U.S. Spending Less on Health Research Against Rising Health Costs—In Sept. 13 JAMA
WASHINGTON—Sept. 12, 2006—The U.S. investment in health-related research grew a modest 2.2% in 2005, much slower than the 7.4% growth in health costs, according to a report released today by Research!America. The report is covered in the September 13 issue of JAMA, the Journal of the American Medical Association.
The nation spent approximately $111 billion last year on research to find new ways to treat, cure and prevent disease and disability. That amount represents a decrease relative to total health costs. For every dollar spent on health overall, 5.5 cents went to research in 2005, compared to 5.8 cents in 2004-the smallest portion since 2001.
"This is a trend we cannot ignore, and one we must reverse," said The Honorable John Edward Porter, chair of Research! America. "With strong concerns among policy makers and the business community that U.S. competitiveness is at risk, we cannot afford to cut back on investment in medical, health and scientific research, for the sake of our nation's economy or our health."
The report, "2005 Investment in U.S. Health Research," finds that growth in spending on health-related research by the public and private sectors began to level off in 2005:
- The largest federal agency that funds health-related research, the National Institutes of Health, saw its budget remain flat at $28 billion in 2004 and 2005. Its actual spending power declined after inflation.
- The combined health research budgets of NIH and other federal agencies were essentially flat from 2004 to 2005.
- Industry spending, which has for several years exceeded federal research spending, remained mostly flat, at $61 billion in 2005 and $59 billion in 2004.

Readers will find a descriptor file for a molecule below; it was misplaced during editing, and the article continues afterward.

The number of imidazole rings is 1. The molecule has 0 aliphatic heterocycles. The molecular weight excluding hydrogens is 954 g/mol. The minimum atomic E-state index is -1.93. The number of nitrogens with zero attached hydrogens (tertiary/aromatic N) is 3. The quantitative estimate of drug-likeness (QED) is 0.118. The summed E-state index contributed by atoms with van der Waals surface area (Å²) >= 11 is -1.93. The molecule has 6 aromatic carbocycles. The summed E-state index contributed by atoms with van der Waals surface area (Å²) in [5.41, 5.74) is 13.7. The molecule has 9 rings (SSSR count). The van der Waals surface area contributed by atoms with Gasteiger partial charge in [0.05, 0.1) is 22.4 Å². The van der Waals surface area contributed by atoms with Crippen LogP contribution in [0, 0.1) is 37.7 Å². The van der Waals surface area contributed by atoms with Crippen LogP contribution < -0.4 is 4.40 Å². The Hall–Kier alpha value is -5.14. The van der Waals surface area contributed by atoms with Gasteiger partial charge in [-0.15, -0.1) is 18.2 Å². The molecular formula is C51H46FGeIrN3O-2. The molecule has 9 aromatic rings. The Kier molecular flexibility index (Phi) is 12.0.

- Health research funded by universities, independent research institutes, voluntary health associations, foundations and state and local governments combined was almost $13 billion in 2005, up from $12 billion in 2004.
A 2006 Research!America poll finds that 58% of the public say increasing U.S. funding for medical and health research is essential to the country's future health and economic prosperity. The same percentage believes the U.S. should spend at least 7 cents of every health dollar on research.
"People realize that long-term and sustained investments in research are required to keep ahead of the national and global concerns threatening America's health," said Mary Woolley, president of Research!America. "Rather than cut back on research funding, the nation's leaders need to capitalize on years of proactive investment and expand the country's health research capacity."
The report was compiled by Stacie Propst, PhD, director of science policy, and Emily Connelly, coordinator of science policy, for Research!America.
Research!America is the nation's largest not-for-profit public education and advocacy alliance working to make research to improve health a higher national priority. Founded in 1989, it is supported by more than 500 member organizations, which represent more than 125 million Americans.
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